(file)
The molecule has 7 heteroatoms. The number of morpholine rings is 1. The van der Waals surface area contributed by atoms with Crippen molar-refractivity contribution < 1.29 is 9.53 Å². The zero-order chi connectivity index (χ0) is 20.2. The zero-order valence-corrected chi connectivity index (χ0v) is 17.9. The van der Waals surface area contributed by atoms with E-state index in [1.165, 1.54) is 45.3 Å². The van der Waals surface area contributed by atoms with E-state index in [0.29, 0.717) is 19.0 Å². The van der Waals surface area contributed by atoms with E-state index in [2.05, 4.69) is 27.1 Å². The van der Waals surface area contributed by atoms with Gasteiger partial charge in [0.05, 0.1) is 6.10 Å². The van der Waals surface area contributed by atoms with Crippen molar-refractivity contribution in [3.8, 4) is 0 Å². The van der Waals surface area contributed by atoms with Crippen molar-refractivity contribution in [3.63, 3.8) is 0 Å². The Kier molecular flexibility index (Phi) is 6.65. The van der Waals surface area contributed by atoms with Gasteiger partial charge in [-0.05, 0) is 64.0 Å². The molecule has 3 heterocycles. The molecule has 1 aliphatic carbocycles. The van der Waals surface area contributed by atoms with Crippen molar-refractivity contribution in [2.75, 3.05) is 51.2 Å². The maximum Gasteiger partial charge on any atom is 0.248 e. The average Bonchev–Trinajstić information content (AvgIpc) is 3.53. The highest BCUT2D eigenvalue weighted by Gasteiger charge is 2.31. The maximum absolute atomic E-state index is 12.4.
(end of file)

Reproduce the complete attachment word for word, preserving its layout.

The molecule has 7 heteroatoms. The number of morpholine rings is 1. The van der Waals surface area contributed by atoms with Crippen molar-refractivity contribution < 1.29 is 9.53 Å². The zero-order chi connectivity index (χ0) is 20.2. The zero-order valence-corrected chi connectivity index (χ0v) is 17.9. The van der Waals surface area contributed by atoms with E-state index in [1.165, 1.54) is 45.3 Å². The van der Waals surface area contributed by atoms with E-state index in [0.29, 0.717) is 19.0 Å². The van der Waals surface area contributed by atoms with E-state index in [2.05, 4.69) is 27.1 Å². The van der Waals surface area contributed by atoms with Gasteiger partial charge in [0.05, 0.1) is 6.10 Å². The van der Waals surface area contributed by atoms with Crippen molar-refractivity contribution in [3.8, 4) is 0 Å². The van der Waals surface area contributed by atoms with Crippen molar-refractivity contribution in [3.63, 3.8) is 0 Å². The Kier molecular flexibility index (Phi) is 6.65. The van der Waals surface area contributed by atoms with Gasteiger partial charge in [-0.05, 0) is 64.0 Å². The molecule has 3 heterocycles. The molecule has 1 aliphatic carbocycles. The van der Waals surface area contributed by atoms with Crippen molar-refractivity contribution in [2.75, 3.05) is 51.2 Å². The maximum Gasteiger partial charge on any atom is 0.248 e. The average Bonchev–Trinajstić information content (AvgIpc) is 3.53. The highest BCUT2D eigenvalue weighted by Gasteiger charge is 2.31. The maximum absolute atomic E-state index is 12.4.